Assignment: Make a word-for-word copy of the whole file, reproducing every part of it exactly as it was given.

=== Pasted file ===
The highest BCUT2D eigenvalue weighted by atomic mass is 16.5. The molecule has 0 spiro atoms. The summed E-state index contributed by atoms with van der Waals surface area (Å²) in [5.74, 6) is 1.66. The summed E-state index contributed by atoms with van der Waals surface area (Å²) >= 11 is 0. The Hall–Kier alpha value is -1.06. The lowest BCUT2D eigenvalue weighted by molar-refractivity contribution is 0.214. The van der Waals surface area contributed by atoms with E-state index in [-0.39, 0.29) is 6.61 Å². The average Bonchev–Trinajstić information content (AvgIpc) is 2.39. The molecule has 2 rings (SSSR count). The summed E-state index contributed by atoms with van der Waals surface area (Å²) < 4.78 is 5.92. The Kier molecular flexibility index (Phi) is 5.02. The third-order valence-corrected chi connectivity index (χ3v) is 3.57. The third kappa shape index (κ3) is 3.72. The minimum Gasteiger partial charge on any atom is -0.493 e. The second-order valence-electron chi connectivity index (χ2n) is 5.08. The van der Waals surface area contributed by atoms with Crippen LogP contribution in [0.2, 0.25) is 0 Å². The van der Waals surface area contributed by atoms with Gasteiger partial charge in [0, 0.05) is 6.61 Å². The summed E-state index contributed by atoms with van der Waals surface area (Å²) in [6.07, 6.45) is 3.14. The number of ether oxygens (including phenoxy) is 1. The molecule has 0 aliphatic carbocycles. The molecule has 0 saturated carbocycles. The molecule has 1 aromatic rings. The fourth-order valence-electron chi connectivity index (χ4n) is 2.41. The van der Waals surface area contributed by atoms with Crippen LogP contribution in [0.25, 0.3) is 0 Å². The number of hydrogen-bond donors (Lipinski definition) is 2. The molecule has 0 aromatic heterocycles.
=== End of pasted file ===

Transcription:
The highest BCUT2D eigenvalue weighted by atomic mass is 16.5. The molecule has 0 spiro atoms. The summed E-state index contributed by atoms with van der Waals surface area (Å²) in [5.74, 6) is 1.66. The summed E-state index contributed by atoms with van der Waals surface area (Å²) >= 11 is 0. The Hall–Kier alpha value is -1.06. The lowest BCUT2D eigenvalue weighted by molar-refractivity contribution is 0.214. The van der Waals surface area contributed by atoms with E-state index in [-0.39, 0.29) is 6.61 Å². The average Bonchev–Trinajstić information content (AvgIpc) is 2.39. The molecule has 2 rings (SSSR count). The summed E-state index contributed by atoms with van der Waals surface area (Å²) < 4.78 is 5.92. The Kier molecular flexibility index (Phi) is 5.02. The third-order valence-corrected chi connectivity index (χ3v) is 3.57. The third kappa shape index (κ3) is 3.72. The minimum Gasteiger partial charge on any atom is -0.493 e. The second-order valence-electron chi connectivity index (χ2n) is 5.08. The van der Waals surface area contributed by atoms with Crippen LogP contribution in [0.2, 0.25) is 0 Å². The van der Waals surface area contributed by atoms with Gasteiger partial charge in [0, 0.05) is 6.61 Å². The summed E-state index contributed by atoms with van der Waals surface area (Å²) in [6.07, 6.45) is 3.14. The number of ether oxygens (including phenoxy) is 1. The molecule has 0 aliphatic carbocycles. The molecule has 0 saturated carbocycles. The molecule has 1 aromatic rings. The fourth-order valence-electron chi connectivity index (χ4n) is 2.41. The van der Waals surface area contributed by atoms with Crippen LogP contribution in [0.25, 0.3) is 0 Å². The number of hydrogen-bond donors (Lipinski definition) is 2. The molecule has 0 aromatic heterocycles.